To Vietnam and Back
I first met Pham Linh in February of 1999. I was arriving in Vietnam as a part of a teaching project sponsored by Canadian Baptist Seminary to teach the book of Genesis to a group of church planters and Christian students. My partner wanted to make sure that I understood the risks of such a venture, as this was a trip that needed to be shrouded in secrecy. To say that my friend was hyper-vigilant in matters of security would be a severe understatement.
It was during that trip that I met Pastor Linh. He had been a young theological student in 1975 when Saigon fell to the Communist regime in the north. I learned that he had been given an opportunity to leave Vietnam, but refused to go, preferring to stay to help the church which would undoubtedly be under considerable stress over the coming years. He was now the leader of a group of “house churches,” a part of what was also known as the “underground church” in Vietnam. It was partially through his encouragement and request for help that we wrote the first “little book.” Linh would use this evangelical catechism to teach new believers, and, at one point, required every one of his house church pastors to memorize the questions and answers and be able to explain the passages which accompanied them.
In recent years, family issues and his personal health challenges brought Linh to the US for extended periods. It did not take long until he found a multi-cultural church near him in New England and became a pastor to the Vietnamese from that congregation. At the invitation of friends, he also made connections with the Vietnamese community in California, where some of his medical treatments were to take place.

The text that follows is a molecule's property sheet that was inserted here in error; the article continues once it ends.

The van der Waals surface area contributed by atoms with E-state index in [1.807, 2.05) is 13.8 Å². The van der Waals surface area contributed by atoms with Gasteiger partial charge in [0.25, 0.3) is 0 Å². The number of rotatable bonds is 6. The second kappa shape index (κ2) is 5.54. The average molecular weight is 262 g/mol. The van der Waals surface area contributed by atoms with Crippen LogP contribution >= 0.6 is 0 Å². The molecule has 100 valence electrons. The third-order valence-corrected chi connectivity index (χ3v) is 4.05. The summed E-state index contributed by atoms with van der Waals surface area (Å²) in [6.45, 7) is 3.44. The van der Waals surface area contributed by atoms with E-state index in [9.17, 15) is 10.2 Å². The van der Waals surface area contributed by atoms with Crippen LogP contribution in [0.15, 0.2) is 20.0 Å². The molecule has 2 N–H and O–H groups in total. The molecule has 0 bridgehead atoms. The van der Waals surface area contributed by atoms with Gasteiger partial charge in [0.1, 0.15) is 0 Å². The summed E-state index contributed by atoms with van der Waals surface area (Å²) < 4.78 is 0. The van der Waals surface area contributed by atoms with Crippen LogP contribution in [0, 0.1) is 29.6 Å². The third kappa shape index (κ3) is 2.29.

A few weeks ago, we had a long conversation with Linh, and he asked if the “little book” (his nickname for Simple Truths from the beginning) was available in Vietnamese here in North America. We assured him that it is. So, he asked if we could send him some for use in the churches in New England and California. We sent the copies that he requested, along with several other publications that we thought would be helpful. He “warned” us that, because he is “certain that the books will be a blessing,” we may need to send more “to help the Vietnamese pastors in America.”
We have considered, from time to time, mapping the “escape” of the little book, from its beginnings in Vietnam in 2006 until now – translated into more than 40 languages and used in ministries around the globe. Perhaps someday we shall.